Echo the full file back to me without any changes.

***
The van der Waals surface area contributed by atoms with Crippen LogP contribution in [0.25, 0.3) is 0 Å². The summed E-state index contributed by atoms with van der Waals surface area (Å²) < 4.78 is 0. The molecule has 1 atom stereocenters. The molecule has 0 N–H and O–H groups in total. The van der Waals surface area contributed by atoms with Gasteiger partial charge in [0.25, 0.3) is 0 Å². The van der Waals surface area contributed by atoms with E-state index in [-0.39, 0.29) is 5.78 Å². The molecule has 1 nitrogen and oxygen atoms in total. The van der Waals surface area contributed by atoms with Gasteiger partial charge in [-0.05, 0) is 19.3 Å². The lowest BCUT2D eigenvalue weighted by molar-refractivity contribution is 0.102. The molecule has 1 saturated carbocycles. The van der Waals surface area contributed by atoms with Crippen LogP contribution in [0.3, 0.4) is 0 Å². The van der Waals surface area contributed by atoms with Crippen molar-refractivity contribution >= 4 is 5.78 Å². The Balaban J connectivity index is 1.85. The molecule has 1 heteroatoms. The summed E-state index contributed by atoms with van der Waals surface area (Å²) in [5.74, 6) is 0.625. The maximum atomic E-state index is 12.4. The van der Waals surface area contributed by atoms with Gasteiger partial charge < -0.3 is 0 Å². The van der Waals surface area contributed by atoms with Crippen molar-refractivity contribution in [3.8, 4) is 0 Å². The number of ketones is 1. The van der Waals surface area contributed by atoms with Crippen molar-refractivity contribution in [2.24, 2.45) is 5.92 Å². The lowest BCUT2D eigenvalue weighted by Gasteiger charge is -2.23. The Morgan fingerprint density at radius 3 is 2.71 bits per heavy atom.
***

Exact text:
The van der Waals surface area contributed by atoms with Crippen LogP contribution in [0.25, 0.3) is 0 Å². The summed E-state index contributed by atoms with van der Waals surface area (Å²) < 4.78 is 0. The molecule has 1 atom stereocenters. The molecule has 0 N–H and O–H groups in total. The van der Waals surface area contributed by atoms with Gasteiger partial charge in [0.25, 0.3) is 0 Å². The van der Waals surface area contributed by atoms with E-state index in [-0.39, 0.29) is 5.78 Å². The molecule has 1 nitrogen and oxygen atoms in total. The van der Waals surface area contributed by atoms with Gasteiger partial charge in [-0.05, 0) is 19.3 Å². The lowest BCUT2D eigenvalue weighted by molar-refractivity contribution is 0.102. The molecule has 1 saturated carbocycles. The van der Waals surface area contributed by atoms with Crippen LogP contribution in [0.3, 0.4) is 0 Å². The van der Waals surface area contributed by atoms with Crippen molar-refractivity contribution >= 4 is 5.78 Å². The Balaban J connectivity index is 1.85. The molecule has 1 heteroatoms. The summed E-state index contributed by atoms with van der Waals surface area (Å²) in [5.74, 6) is 0.625. The maximum atomic E-state index is 12.4. The van der Waals surface area contributed by atoms with Gasteiger partial charge < -0.3 is 0 Å². The van der Waals surface area contributed by atoms with Crippen molar-refractivity contribution in [3.8, 4) is 0 Å². The number of ketones is 1. The van der Waals surface area contributed by atoms with Crippen molar-refractivity contribution in [2.24, 2.45) is 5.92 Å². The lowest BCUT2D eigenvalue weighted by Gasteiger charge is -2.23. The Morgan fingerprint density at radius 3 is 2.71 bits per heavy atom.